A diverse, welcoming community of open hearts and minds since 1948
From the Board of Trustees-
Being the Stranger
By Natty Averett, Alex Roth, David Shilton, MJ Schmelzer-Hoekstra
[as printed in The Arlingtarian, January 2011]
For the January Board meeting, we will be focusing on inclusion and diversity and the theme of “Being the
Stranger.” Discussions of this theme at a conference attended by UUCAers last spring reminded us that in order to welcome visitors, we have to remember and understand what it feels like to be a guest. It called on us to consider our own and others’ stories of feeling new or strange as a visitor or member in our church, as a member of a church that has changed significantly since we first arrived, or in other instances in life. Below, some Trustees share their stories of “being the stranger.”
Fate conspired to limit my access to church on several Sunday mornings in a row this fall. I tried to stay
connected by listening to sermons and reading posts online. I came to church on other days and spent time outside of church with UUCA folks. It seems hard to stay connected if you can’t get to church on Sundays and you aren’t “weeknight folk,” if you don’t feel comfortable using the website or you don’t feel a part of all of the conversations going on in that space. It’s even harder if you haven’t made enough connections at church that people would reach out to you to help create community where you are in the event that you are away from church for a while. I appreciate the people and experiences that kept me connected and I hope that we all will continue to extend ourselves to those less active within the walls of the church.
When I arrived at college for my freshman year, I was so frightened of academic, or even worse, social, failure that I could barely interact with people. I was also convinced that the worst possible thing would be for anyone to know how scared I was. I tried to act confident, but I think I probably came off as desperate and slightly insane. The first semester was terrible because I didn't connect with anyone. Then at the beginning of second semester, I walked into my computer programming class and laid eyes on David and instantly recognized him as the person I could talk to. He became my first real college friend and my best friend for many years. I've always found that making one good connection is what helps me over my
anxiety about being a stranger.
One summer when in college, friends and I travelled to what was then Yugoslavia. It was a place we heard where there was excellent canoeing on the Drina River. We wandered through the nearby remote Bosnian mountain town of Foca, noticing the presence of several beautiful mosques and wondering how we would find canoes and a place to camp since it appeared we had no way to communicate with the townspeople. Finally, one of my friends tried speaking German, remembered from high school, and it turned out that many of the older residents remembered German from the time of World War II. Suddenly we were no longer strangers, and within hours we had been introduced to the head of the local canoe club, given a nice yard to camp in, and the next day we began our canoe trip down the Drina River.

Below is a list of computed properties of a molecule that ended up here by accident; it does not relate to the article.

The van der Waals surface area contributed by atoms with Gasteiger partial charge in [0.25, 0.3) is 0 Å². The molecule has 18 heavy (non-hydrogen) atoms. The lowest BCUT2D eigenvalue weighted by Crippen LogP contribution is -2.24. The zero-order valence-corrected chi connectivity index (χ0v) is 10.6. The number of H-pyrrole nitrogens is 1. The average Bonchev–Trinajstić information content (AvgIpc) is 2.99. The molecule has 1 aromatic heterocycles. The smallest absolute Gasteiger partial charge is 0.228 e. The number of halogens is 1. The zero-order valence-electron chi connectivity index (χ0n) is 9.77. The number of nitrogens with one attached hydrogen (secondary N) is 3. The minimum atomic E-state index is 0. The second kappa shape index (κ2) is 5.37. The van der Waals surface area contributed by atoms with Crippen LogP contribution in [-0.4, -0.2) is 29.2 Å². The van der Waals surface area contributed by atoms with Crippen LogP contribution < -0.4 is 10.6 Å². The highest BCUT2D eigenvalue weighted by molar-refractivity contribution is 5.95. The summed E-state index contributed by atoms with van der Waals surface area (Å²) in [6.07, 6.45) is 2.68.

I retained a strong memory of Foca as a place where strangers from a different country and culture were
warmly welcomed. In 1992, I was horrified to read that Foca was the scene of some of the most terrible events of the Serbian/Bosnian conflict. The majority Muslim population of the town was expelled with terrible atrocities. Since then, I have often wondered how people who had lived together for generations as neighbors could suddenly become such strangers to each other that
these events could occur.
“Poor, little sick girl,” the kids yelled from across the street as I walked to school alone. This was my re-entry to school in sixth grade after two years at home in a hospital bed. The diagnosis had been rheumatic fever. Never mind that I felt fine the entire time. I asked advice from my parents: “What should I say when people yell at me that way?” Just tell them, “I’m fine,” said my Mom.
It was a lesson: Kids you have known all your life will turn on you in a heartbeat even if the thing that made them turn does no harm to them whatsoever and is not related to them personally. It was not my fault and it was something over which I had absolutely no control. But that did not soften the judgment: I was the Other. I would walk alone.
As lessons go, it was not a bad one. It deepened my sympathy for people who were “different,” and lowered my expectations of the “common wisdom” to about zero. This was to come in handy during the civil rights movement, the women’s movement, the anti-war movement. And, it is still handy. It is useful now as I look at the machinations of the political right and the absurdities and cruelties masquerading as current immigration policy.
We hope that each of us in the UUCA community will take a moment to think of times we have been the stranger, times when we have been welcomed and affirmed, and ways to create a welcoming and affirming environment for others.
Natty Averett, Alex Roth, David Shilton,
On Behalf of the Board of Trustees